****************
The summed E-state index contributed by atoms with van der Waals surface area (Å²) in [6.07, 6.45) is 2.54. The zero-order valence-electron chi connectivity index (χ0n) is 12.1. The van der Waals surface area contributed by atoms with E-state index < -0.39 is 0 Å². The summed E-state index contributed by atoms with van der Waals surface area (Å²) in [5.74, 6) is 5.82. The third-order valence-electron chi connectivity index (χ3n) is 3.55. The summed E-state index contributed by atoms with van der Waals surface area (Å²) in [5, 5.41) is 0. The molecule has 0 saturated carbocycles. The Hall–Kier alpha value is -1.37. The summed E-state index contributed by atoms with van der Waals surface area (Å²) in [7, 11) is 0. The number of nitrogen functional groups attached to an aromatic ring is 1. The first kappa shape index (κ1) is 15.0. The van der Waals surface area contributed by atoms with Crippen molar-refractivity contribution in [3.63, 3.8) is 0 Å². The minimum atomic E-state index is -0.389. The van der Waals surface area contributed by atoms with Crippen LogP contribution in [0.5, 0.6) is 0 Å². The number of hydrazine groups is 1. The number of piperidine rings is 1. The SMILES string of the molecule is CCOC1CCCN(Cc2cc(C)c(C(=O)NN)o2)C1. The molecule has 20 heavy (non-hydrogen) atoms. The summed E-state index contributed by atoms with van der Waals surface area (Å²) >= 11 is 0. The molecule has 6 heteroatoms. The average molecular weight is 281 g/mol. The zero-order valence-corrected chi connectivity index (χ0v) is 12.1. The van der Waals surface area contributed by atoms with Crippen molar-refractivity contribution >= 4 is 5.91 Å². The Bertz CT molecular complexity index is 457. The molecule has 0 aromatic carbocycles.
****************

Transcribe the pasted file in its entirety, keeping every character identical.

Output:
The summed E-state index contributed by atoms with van der Waals surface area (Å²) in [6.07, 6.45) is 2.54. The zero-order valence-electron chi connectivity index (χ0n) is 12.1. The van der Waals surface area contributed by atoms with E-state index < -0.39 is 0 Å². The summed E-state index contributed by atoms with van der Waals surface area (Å²) in [5.74, 6) is 5.82. The third-order valence-electron chi connectivity index (χ3n) is 3.55. The summed E-state index contributed by atoms with van der Waals surface area (Å²) in [5, 5.41) is 0. The molecule has 0 saturated carbocycles. The Hall–Kier alpha value is -1.37. The summed E-state index contributed by atoms with van der Waals surface area (Å²) in [7, 11) is 0. The number of nitrogen functional groups attached to an aromatic ring is 1. The first kappa shape index (κ1) is 15.0. The van der Waals surface area contributed by atoms with Crippen molar-refractivity contribution in [3.63, 3.8) is 0 Å². The minimum atomic E-state index is -0.389. The van der Waals surface area contributed by atoms with Crippen LogP contribution in [0.5, 0.6) is 0 Å². The number of hydrazine groups is 1. The number of piperidine rings is 1. The SMILES string of the molecule is CCOC1CCCN(Cc2cc(C)c(C(=O)NN)o2)C1. The molecule has 20 heavy (non-hydrogen) atoms. The summed E-state index contributed by atoms with van der Waals surface area (Å²) >= 11 is 0. The molecule has 6 heteroatoms. The average molecular weight is 281 g/mol. The zero-order valence-corrected chi connectivity index (χ0v) is 12.1. The van der Waals surface area contributed by atoms with Crippen molar-refractivity contribution >= 4 is 5.91 Å². The Bertz CT molecular complexity index is 457. The molecule has 0 aromatic carbocycles.